Government Entities Set Information Release Policy Designed To Meet Marsy’s Law
Governmental Entities Statewide Have Implemented A Three-Day Information Release Policy
Officials of the South Dakota Department of Public Safety and several local governmental entities statewide have implemented a three-day information release policy designed to meet the requirements of a new amendment to the South Dakota Constitution.
“Marsy’s Law,” was approved by voters in the Nov. 8 election. The amendment provides certain rights for crime victims and their families. Victims have the right to ask that their information not be released to the public.
Officials of DPS, Minnehaha County, Pennington County and the city of Sioux Falls have agreed to the new information release plan which addresses that requirement.
Potential victims will be told by law enforcement that they have the right not to have their personal information released to the public. The new policy prohibits the release of the names of potential victims in any case for three calendar days so they have an opportunity to request the information not be released. If the victim does not make that specific request in that time frame, it will be released after three days.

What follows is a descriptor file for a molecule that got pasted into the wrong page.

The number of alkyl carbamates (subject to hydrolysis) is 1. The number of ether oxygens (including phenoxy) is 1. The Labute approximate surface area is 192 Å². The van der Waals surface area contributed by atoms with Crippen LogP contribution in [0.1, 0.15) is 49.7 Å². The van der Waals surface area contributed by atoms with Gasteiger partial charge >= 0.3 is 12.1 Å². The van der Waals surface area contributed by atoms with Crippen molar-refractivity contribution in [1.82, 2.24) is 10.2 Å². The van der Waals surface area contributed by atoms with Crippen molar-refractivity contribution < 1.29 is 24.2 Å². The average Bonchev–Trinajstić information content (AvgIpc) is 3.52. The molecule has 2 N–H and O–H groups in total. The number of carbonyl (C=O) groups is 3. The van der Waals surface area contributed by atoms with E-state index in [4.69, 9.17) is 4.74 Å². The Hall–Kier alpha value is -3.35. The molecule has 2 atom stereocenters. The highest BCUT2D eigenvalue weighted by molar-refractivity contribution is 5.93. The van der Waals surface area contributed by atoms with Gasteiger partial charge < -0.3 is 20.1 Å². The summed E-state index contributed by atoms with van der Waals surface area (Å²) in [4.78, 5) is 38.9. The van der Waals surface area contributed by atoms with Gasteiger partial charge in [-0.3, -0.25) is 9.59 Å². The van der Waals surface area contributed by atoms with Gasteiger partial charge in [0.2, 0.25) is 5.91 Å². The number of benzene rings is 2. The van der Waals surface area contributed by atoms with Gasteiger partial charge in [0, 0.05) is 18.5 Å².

“This policy is designed to make sure that victims have a chance to have their pertinent information withheld if they wish,” says DPS Secretary Trevor Jones. “Marsy’s Law provides that protection and we need to meet that requirement.”
Pennington County State’s Attorney Mark Vargo says the goal is to find a balance. “We want to make sure the victims have some time to make an informed decision, but we also want to get the information out to the media and other professions in a timely fashion,” he says.
Many agencies did not release such information while the new amendment was under review. In the Department of Public Safety, access to the Office of Highway Safety’s Accident Records Reporting website had been suspended. The South Dakota Highway Patrol also could not release the names of those people involved in fatal or injury-related vehicle crashes. Other county and city agencies took similar steps for their respective departments.
“We have been working to find a reasonable solution to this issue ever since the election,” says Minnehaha County Sheriff Mike Milstead. “This three-day policy is a good compromise.”
Officials say their agencies are now working to implement the plan in their respective departments.